Coaches want to play a possession game. We hear that in just about every coach’s pre-game presser. Here is the simplicity of attack hockey: take what’s given. Meaning, if opposition gives you entry to the offensive zone without having to beat anyone 1×1, then we want you to skate it in and keep possession. If at any point on entry a 1on1 move is required to beat the opposition, then let’s put the puck behind the D and make them turn.
Very simple, right? Not so much. The game is filled with young stars who want to make a play every time they possess the puck. The problem coaches continue to face is teaching players when to make a play and maintain possession, and when to put pucks into open spaces and establish a pursuit game. For this week’s Hockey IQ tip, we are going to focus on when opposition gives up the zone and we can maintain possession below the dots.
Many times, on entry your players will be faced with a lack of numbers and will shoot the puck from a bad angle and hope for the best. With so much emphasis on Corsi and shot volume, we are seeing players just shoot the puck without any bodies at the net. This often leads to a quick counter attack by opposition. By delaying deep either with a “pull up” or a quick escape, it allows your team to do several things.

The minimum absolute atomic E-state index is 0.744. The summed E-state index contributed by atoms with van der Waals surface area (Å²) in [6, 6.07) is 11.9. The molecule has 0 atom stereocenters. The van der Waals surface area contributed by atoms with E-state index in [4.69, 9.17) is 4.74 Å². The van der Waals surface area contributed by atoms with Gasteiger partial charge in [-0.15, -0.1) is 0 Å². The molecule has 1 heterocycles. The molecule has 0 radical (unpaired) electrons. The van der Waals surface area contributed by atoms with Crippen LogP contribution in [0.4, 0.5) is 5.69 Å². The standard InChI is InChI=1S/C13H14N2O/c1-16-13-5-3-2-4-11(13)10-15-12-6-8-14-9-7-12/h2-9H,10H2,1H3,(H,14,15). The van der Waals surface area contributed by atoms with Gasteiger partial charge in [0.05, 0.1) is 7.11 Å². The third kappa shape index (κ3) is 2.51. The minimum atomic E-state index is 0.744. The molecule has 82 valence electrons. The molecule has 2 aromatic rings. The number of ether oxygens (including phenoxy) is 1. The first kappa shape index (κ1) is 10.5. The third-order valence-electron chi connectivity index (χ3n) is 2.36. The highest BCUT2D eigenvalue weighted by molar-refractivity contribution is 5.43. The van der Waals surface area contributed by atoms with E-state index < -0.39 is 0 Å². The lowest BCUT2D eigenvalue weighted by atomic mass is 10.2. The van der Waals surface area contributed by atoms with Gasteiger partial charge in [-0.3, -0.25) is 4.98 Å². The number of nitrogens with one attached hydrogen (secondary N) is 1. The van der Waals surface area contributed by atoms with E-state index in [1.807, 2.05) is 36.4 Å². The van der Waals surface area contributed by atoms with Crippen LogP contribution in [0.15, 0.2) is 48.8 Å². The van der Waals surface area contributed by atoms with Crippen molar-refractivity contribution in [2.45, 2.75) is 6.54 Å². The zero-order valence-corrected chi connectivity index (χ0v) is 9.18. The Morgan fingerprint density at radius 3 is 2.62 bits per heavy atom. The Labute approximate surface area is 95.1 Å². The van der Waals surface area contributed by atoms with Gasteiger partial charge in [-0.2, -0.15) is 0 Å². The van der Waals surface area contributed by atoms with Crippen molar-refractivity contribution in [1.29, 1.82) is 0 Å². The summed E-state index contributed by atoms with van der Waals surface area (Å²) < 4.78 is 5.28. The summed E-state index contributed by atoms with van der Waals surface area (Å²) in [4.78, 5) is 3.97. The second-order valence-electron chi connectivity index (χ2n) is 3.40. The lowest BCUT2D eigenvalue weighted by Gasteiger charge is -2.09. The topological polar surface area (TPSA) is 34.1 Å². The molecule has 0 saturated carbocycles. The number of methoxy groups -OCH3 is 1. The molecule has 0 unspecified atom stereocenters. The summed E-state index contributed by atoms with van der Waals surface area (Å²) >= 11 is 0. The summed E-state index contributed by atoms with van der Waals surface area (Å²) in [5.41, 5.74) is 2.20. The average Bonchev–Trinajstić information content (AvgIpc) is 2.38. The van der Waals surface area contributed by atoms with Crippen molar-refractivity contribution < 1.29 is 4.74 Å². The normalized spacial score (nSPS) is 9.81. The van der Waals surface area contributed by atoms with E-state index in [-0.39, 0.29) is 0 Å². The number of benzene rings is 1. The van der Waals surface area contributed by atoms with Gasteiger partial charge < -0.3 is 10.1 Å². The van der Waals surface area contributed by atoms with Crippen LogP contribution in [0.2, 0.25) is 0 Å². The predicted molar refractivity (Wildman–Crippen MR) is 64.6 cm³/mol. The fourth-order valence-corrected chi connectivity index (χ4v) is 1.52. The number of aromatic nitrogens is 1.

- increase your numbers in zone
- allow for net drive
- forces opposition to have their skates pointed down ice
- opens up the high ice
With most coaches emphasizing strong back pressure and five in the picture, we often see teams over back check and give up the high ice. It also creates some form of puck staring by opposition and often players are open on the weak side. Either way, the simple “pull up” or escape at the dots creates confusion for opposition and allows the puck carrier several additional options:
- shot at net with traffic
- play to the weak side
- play to the slot
- play to the strong side D
- bump low to corner
All of these options typically lead to grade “A” scoring chances and getting pucks to the funnel. The key for you as coaches, is to help your players recognize where the opportunities to hold onto the puck are and when they should put pucks at the net or into open areas.
- HOCKEY IQ – The 4 Components of Ice Hockey
- DEFENSE AT THE PUCK – TRANSITIONAL THINKING
- Jim Montgomery – Puck Possession